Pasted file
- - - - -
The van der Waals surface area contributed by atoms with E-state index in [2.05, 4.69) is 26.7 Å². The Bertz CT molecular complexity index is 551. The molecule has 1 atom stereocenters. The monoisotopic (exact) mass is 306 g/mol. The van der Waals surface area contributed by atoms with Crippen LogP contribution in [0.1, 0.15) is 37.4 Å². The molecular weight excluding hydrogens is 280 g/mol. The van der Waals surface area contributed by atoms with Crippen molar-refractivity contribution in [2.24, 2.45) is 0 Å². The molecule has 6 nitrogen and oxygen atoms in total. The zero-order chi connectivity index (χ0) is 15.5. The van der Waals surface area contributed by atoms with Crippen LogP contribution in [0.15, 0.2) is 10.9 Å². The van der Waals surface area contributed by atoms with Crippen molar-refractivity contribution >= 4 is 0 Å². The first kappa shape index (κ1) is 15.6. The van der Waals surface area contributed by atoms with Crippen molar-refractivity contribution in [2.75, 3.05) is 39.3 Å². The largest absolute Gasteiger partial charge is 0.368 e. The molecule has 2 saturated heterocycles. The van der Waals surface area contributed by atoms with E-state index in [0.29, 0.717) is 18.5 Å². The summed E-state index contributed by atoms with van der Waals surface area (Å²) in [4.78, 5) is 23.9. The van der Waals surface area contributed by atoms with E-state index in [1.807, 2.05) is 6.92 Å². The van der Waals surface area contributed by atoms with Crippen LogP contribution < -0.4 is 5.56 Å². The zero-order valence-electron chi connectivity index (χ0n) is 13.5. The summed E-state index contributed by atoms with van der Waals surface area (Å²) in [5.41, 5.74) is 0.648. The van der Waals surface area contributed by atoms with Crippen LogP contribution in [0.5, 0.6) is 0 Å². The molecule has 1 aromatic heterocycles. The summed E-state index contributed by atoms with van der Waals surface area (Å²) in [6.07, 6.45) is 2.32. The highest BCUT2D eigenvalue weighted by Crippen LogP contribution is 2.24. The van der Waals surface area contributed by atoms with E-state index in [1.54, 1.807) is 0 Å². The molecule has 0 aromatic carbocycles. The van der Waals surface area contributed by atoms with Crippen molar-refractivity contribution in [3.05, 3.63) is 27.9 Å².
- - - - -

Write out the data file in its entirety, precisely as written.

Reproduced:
The van der Waals surface area contributed by atoms with E-state index in [2.05, 4.69) is 26.7 Å². The Bertz CT molecular complexity index is 551. The molecule has 1 atom stereocenters. The monoisotopic (exact) mass is 306 g/mol. The van der Waals surface area contributed by atoms with Crippen LogP contribution in [0.1, 0.15) is 37.4 Å². The molecular weight excluding hydrogens is 280 g/mol. The van der Waals surface area contributed by atoms with Crippen molar-refractivity contribution in [2.24, 2.45) is 0 Å². The molecule has 6 nitrogen and oxygen atoms in total. The zero-order chi connectivity index (χ0) is 15.5. The van der Waals surface area contributed by atoms with Crippen LogP contribution in [0.15, 0.2) is 10.9 Å². The van der Waals surface area contributed by atoms with Crippen molar-refractivity contribution >= 4 is 0 Å². The first kappa shape index (κ1) is 15.6. The van der Waals surface area contributed by atoms with Crippen molar-refractivity contribution in [2.75, 3.05) is 39.3 Å². The largest absolute Gasteiger partial charge is 0.368 e. The molecule has 2 saturated heterocycles. The van der Waals surface area contributed by atoms with E-state index in [0.29, 0.717) is 18.5 Å². The summed E-state index contributed by atoms with van der Waals surface area (Å²) in [4.78, 5) is 23.9. The van der Waals surface area contributed by atoms with E-state index in [1.807, 2.05) is 6.92 Å². The van der Waals surface area contributed by atoms with Crippen LogP contribution < -0.4 is 5.56 Å². The zero-order valence-electron chi connectivity index (χ0n) is 13.5. The summed E-state index contributed by atoms with van der Waals surface area (Å²) in [5.41, 5.74) is 0.648. The van der Waals surface area contributed by atoms with Crippen LogP contribution in [0.5, 0.6) is 0 Å². The molecule has 1 aromatic heterocycles. The summed E-state index contributed by atoms with van der Waals surface area (Å²) in [6.07, 6.45) is 2.32. The highest BCUT2D eigenvalue weighted by Crippen LogP contribution is 2.24. The van der Waals surface area contributed by atoms with E-state index in [1.54, 1.807) is 0 Å². The molecule has 0 aromatic carbocycles. The van der Waals surface area contributed by atoms with Crippen molar-refractivity contribution in [3.05, 3.63) is 27.9 Å².